This post started it all. While drinking my tea and blinking blearily at the screen, I realized that I didn’t know very much at all about these alleged “three schools” of Singular theory. Given that ?oyfriend was reviewed (and enjoyed) by a Singularitarian, I figured I ought to rectify this.
Which, naturally, let to Yudkowsky’s explanation of the subject, which clarifies matters quite nicely. I spent a good amount of time at the website, tempted by The Twelve Virtues of Rationality and Transhumanism as Simplified Humanism, and of course Yehuda, a piece in which Yudkowsky’s skills as a writer vie with Murakami’s in their ability to reduce me to tears.
What all these pieces have in common is that they deal on some level with life, death, and truth. In other words, they cause you to question everything that you hold dear — a good thing, unless you’re running solely on tea. Yudkowsky’s is scotch oats writing: you may require a bowl of steel-cut and a dram of distilled goodness before confronting it head-on. Otherwise, you’ll wind up like me, synapses sparking dimly, wondering if you’d choose to purchase the technologies necessary to extend your life when you can barely be bothered to eat anything in the morning, knowing full well that a burst of cortisol will make the hunger go away for a few hours.
The answer is that I probably wouldn’t.
I don’t disagree with Yudkowsky’s assertion that, in general, life is good and death is bad, or that health is better than disease. Those are true. But life is not an unqualified or unconditional good. There are plenty of scenarios I can imagine in which I would choose death, instead. Let’s let anime illustrate:
The Kusanagi Scenario: In exchange for working for your government, you get a custom prosthetic body and cyber-brain capable of astonishing feats of physical and mental prowess. If you choose to quit your job, however, you lose both. They own you, shell and ghost.
Death, thank you.
The Faye Valentine Scenario: After a disaster, you’re put on ice thanks to new transhumanist policies regarding emergency medical treatment. You wake up decades (or centuries, or millennia) later, a stranger in your own world. Only, unlike Philip J. Frye, you actually have to pay for your unrequested medical incarceration. The debt? Astronomical. You now get to spend the rest of your natural life working it off in an economy you have no training for.
Hmm. I’d probably choose to live in the short term, but secretly wish that they had just let me die.
The Lain Scenario: You are a goddess of the Wired, but in exchange for using your abilities, you have to erase yourself from the memories of everyone you ever knew or loved.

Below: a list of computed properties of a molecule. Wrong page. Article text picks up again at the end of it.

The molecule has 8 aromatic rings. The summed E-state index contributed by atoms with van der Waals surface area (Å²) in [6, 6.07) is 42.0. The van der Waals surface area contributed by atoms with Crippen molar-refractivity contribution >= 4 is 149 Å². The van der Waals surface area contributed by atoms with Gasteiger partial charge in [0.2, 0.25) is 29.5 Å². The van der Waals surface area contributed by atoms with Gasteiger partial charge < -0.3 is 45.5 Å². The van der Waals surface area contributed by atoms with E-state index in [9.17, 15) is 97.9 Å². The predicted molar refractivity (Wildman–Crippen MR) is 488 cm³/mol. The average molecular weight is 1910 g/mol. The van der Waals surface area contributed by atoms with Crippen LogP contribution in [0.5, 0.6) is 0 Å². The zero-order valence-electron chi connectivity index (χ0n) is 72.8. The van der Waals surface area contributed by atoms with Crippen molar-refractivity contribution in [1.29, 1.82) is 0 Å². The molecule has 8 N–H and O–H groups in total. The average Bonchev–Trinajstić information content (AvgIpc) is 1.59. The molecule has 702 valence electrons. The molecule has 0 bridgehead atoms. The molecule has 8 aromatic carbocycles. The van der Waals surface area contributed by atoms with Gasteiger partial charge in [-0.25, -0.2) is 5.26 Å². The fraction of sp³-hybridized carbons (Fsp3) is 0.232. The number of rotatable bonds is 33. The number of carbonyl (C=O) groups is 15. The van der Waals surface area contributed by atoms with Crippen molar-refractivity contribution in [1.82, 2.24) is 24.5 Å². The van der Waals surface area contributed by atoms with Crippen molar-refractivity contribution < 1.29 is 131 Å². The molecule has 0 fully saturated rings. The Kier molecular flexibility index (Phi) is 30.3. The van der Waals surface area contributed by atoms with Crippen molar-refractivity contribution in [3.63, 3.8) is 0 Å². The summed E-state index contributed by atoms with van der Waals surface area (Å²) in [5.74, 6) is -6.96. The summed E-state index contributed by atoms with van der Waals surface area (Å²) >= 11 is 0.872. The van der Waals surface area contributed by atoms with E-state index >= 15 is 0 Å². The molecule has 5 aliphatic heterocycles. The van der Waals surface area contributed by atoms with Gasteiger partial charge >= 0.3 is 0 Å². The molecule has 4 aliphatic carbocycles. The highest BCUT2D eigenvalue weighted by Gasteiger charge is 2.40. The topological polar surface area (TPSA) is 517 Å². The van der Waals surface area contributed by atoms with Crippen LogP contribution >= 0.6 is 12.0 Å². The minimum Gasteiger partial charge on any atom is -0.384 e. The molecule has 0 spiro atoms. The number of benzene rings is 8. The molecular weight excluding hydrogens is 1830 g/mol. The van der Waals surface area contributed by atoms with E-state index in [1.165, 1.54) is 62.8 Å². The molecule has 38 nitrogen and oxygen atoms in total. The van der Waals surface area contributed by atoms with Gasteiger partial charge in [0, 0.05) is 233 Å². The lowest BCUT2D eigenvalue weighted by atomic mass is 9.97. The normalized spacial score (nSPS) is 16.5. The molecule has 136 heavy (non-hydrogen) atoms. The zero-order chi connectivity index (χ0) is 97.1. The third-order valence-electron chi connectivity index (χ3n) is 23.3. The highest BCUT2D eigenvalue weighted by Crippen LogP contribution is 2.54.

Death is preferable.
Of course, I can anticipate a long list of arguments. Would I get over the loss of my friends, in a Lain Scenario? Yes. But I wouldn’t be any happier, without them. My life wouldn’t have improved by their loss. Would I enjoy the future, in a Valentine Scenario? Probably. But I’d still be expected to work in it, and likely in a series of menial jobs meant for people with no access to education (which would be me, not having grown up in the future). The future always looks great, if you have a really cool job and meet cool people. It’s a lot less appealing when you realize it might mean swabbing floors at a McDonald’s where they serve vat-grown protein for the rest of your augmented life. The Kusanagi Scenario is appealing in that it comes with a great job and great benefits, but the corresponding loss of freedom is feudal in scope. Who wants a life where disobedience means death? Isn’t this why we try to put down totalitarian regimes?
All of these are just extensions of what I think of as the Vampire Problem: namely, that immortality is only great if you’re wealthy and beautiful (Meier Link from Vampire Hunter D). If, however, you’re poor and normal-looking (Cassidy from Preacher), you’re in for more of the same, for eternity.
Moreover, I’d like everyone who wants to extend their life to consider why they in particular warrant the use of the resources required, when we live on a planet whose resources are shrinking rapidly. What’s the carbon footprint of immortality? Why should you be the one to make it? What makes you such a beautiful and unique snowflake? What do you contribute?
If your answer is “Well, ____ loves me,” that’s fine. But it means that you’re responsible for two of those fathomless footprints, not just one. And if you want immortality for your children and their children ad infinitum, then I hope you plan on using your eternal life to make the planet habitable. Otherwise, prepare for an eternity of unremitting competition for what ruins remain.